A blight was sweeping the nation, killing millions of majestic trees that lined boulevards, shaded front lawns and formed a green canopy over local parks, when two Minnesota nature lovers came together with a solution.
They formed a nonprofit called Tree Trust to plant new trees, replacing those succumbing to Dutch elm disease, and to provide teenagers and young adults job training during a time when many were out of work.
Since its founding in 1976, the nonprofit has added nearly 500,000 trees and shrubs to the Twin Cities and mobilized nearly 60,000 paid interns and volunteers.
Tree Trust’s hybrid mission focused on the environment and job training feels as urgent as ever, staff members say, as it faces down a new menace in emerald ash borer and a growing appetite for job training programs.
“We are planting for the future,” said Karen Zumach, director of community forestry with Tree Trust.
This spring, Tree Trust planted nearly 900 trees and distributed another 1,300 through city partnerships, including the Minneapolis Tree Lottery. Nearly 250 teenagers and young adults have been awarded paid summer internships this year — outdoor positions improving parks and trails and indoor retail, office and maintenance jobs.
“It’s one of the very few opportunities where teens as young as 14 years old can have a paid summer job,” said Kim Lawler, Tree Trust spokeswoman. “Most of the time, it’s a first job. They are learning how to show up on time, following directions, be part of a team and take initiative.”
Tree Trust also operates a professionally staffed landscape business with 300 clients.
It helps people select and maintain trees and other flora — and generates money for the nonprofit, which has a $5 million annual budget. Other revenue comes from private donations and federal and state workforce grants.
On a sunny afternoon in June, volunteers gathered at Hidden Falls Regional Park on the banks of the Mississippi River in St. Paul to plant 100 trees and shrubs. The new trees will replace massive ash trees removed from the park in a partnership with the city of St. Paul.
Tree Trust’s staff teaches volunteers how to plant the trees, saving the city the cost of labor.
Jim Vaughan, St. Louis Park’s natural resources coordinator, has worked with Tree Trust for three decades. The nonprofit runs the city’s annual tree sale, plants trees and has completed projects throughout the city’s parks. Tree Trust youth crews have built boardwalks and stairs, and removed invasive buckthorn.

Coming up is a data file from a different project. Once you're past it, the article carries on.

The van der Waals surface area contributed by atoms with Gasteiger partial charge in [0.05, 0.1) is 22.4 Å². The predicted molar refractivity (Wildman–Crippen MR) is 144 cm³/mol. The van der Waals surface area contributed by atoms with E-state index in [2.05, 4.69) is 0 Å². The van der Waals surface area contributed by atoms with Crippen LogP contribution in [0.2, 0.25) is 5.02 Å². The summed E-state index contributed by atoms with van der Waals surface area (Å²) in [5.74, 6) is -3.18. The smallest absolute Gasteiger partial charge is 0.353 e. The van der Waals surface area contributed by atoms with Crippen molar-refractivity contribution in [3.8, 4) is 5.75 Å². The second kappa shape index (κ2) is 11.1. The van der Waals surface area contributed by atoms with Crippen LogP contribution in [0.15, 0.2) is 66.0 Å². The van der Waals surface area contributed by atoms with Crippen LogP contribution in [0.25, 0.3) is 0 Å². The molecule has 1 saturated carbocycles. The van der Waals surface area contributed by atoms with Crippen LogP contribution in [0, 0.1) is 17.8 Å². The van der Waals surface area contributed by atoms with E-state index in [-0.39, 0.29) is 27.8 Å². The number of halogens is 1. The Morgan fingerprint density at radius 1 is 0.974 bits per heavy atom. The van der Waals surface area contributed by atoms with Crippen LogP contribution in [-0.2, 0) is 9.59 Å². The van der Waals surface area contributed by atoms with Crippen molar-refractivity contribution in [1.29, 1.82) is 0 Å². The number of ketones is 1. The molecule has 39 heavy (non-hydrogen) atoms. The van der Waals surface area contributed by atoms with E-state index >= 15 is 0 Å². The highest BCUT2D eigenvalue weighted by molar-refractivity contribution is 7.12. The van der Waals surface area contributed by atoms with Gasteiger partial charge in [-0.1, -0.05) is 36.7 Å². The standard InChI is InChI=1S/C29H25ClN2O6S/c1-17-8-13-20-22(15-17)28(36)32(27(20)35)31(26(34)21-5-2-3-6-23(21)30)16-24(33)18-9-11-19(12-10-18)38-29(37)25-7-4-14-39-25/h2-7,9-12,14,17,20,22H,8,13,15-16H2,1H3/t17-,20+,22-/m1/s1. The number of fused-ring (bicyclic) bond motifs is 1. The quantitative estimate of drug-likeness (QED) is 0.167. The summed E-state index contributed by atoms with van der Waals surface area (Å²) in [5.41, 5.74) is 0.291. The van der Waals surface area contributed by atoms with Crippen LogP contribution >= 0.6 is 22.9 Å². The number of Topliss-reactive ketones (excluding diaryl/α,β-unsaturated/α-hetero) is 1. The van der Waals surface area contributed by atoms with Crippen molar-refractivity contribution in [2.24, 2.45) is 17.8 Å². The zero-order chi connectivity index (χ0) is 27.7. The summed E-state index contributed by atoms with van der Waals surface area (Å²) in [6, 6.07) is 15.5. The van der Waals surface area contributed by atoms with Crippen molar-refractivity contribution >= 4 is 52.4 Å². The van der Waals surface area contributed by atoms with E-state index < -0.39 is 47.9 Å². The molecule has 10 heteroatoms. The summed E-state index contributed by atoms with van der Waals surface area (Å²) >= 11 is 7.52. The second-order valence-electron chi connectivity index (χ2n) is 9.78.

“They always follow through and make sure things are done right,” Vaughan said. “They do employ disadvantaged youth, which is great. We support that a tremendous amount.”
Tree Trust leaders hope the volunteers are inspired by what they learn and use those new skills to plant a tree in their own yards.
“Private property is the best place to plant trees and improve the canopy,” said Zumach, because so much land in cities and suburbs is privately owned.
Tree Trust staff selected nearly a dozen varieties for Hidden Falls, including river birch, hackberry, black walnut and swamp white oak that will entice pollinators and thrive in that area. The volunteer planting is part of a multiyear restoration of 59 acres of forest at that park.
But there is one popular Minnesota tree the nonprofit avoids.
“I never plant a maple,” Zumach said.
There’s already a plethora of maples in Minnesota and many residents want to replace ash trees with maples. But doing that could make the state susceptible to another emerging pest: the invasive Asian long-horned beetle, which devours maples and is now as close as Chicago.
At the Hidden Falls event, Diana Preisen, community forestry specialist, teaches volunteers how to plant a black walnut. She shows how to prepare the roots to prevent girdling — where a tree’s roots grow in a circular manner and eventually strangle the tree.
Volunteers range from a families with young children to college students, co-workers and retirees. Tree Trust also holds special planting events for children at schools.
“It’s really people who care about the environment and understand the need to put more trees in the ground, especially in the time of the emerald ash borer,” Lawler said.
Battling the ash borer
Emerald ash borer, an invasive species from Asia, was first discovered in North America in Michigan in 2002. It was discovered in St. Paul in 2009 and has spread from Duluth to the Minnesota-Iowa border, threatening the state’s one billion ash trees.
That’s what motivated college student Josh Christianson to volunteer at Hidden Falls.
“I wanted to do my part and replant the urban forest,” said Christianson, a student at Minnesota State University, Mankato.
A trio of nurses from United Hospital also spent their day off planting trees.
The chance to give back in a hands-on, gets-your-hands-dirty way appealed to them, said nurse Kristin Vivian.
“This is a unique opportunity,” Vivian said, “and you get to be outside.”